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The Produce We Pick up in the Supermarket Has Developed Genetic Traits

Analysis by Dr. Joseph Mercola

What was once considered a conspiracy theory has now come true in the world of science: The produce we pick up in the supermarket has developed genetic traits linked to antibiotic resistance. reports that researchers found that produce can be “a reservoir for transferable resistance traits that go undetected when using DNA-based screening tools.”

In plain language, this means bacteria have become antibiotic-resistant through both viruses and genetic mutations through DNA in their environment.

This is a warning to the DNA-tinkering world that bears repeating, and loudly. While we’ve been told from the very beginning that genetically-engineering plants couldn’t possibly do harm, here we are, learning that, indeed, DNA likes to do its own thing, despite what we humans think we know.

And, if you think that it’s only plants with changing genetic traits, think again: We are also seeing signs that the human genome can be influenced by the nutrients you consume. In other words, if we are eating antibiotic-resistant produce, we may be acquiring the same traits through our own DNA.

This is because, while your genome or assembly of your DNA, doesn’t change, we now know that your epigenome DOES change, in response to a variety of factors, not the least of which is your diet. The fact is, the genes in virtually all your cells may be influenced by the nutrients available to them, and now that we know that the produce you consume may be contributing to worldwide antibiotic resistance, I believe it’s time for us to stop and reconsider what we’re doing with genetic engineering, especially when it comes to CRSPR gene editing.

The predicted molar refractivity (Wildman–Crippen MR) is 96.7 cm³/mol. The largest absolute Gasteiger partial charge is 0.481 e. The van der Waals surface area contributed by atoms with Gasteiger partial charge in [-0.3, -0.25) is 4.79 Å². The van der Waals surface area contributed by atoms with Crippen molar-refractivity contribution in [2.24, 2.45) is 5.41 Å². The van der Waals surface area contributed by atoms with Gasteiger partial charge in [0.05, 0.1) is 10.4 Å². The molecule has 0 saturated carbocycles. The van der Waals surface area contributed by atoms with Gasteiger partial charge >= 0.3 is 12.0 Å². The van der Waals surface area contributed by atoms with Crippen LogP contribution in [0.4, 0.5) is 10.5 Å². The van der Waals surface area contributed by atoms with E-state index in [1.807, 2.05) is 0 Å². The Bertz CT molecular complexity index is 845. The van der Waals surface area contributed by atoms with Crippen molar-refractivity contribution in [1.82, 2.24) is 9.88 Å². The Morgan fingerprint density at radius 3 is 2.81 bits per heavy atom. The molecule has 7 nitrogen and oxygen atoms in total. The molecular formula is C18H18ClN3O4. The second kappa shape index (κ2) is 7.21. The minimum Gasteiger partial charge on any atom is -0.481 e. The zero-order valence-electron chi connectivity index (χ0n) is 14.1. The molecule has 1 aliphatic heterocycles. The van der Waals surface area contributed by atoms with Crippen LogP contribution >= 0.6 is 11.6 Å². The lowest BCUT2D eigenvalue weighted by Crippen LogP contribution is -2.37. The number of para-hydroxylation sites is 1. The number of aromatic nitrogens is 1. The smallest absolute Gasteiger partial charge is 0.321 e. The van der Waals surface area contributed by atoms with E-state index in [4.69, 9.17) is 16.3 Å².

CRISPR is the acronym for clustered regularly interspaced short palindrome repeat, and even though this form of gene-editing has demonstrated serious problems, scientists are determined to charge ahead with it. For example, two recent studies warn this process can trigger cancer — certainly a side effect that should make you stop and think.

Other unintended consequences have been found in connection with this editing technology, too, including the discovery that it can both inadvertently activate genes you don’t want turned on, and completely delete others that you may want turned on.

When it comes to antibiotic resistance, this is a serious topic that should be addressed immediately, as we also now know that Cas9, a bacteria enzyme that acts as the "scissors" in CRISPR, actually remains in your body for a period of hours to weeks.

In the lab, it’s been found that even after the initial DNA segment had been cut out and a new section "pasted" into the gap to repair it, Cas9 continued to make cuts into the DNA. While there are many variables to this technology, I repeat, I believe we should perhaps take a step back while we learn about what all the long-term effects of this gene editing are. There are many opportunities for advancement to be had, but they must come with the understanding that unintended mutations with potentially irreversible effects — such as antibiotic resistance — could be part of the package.

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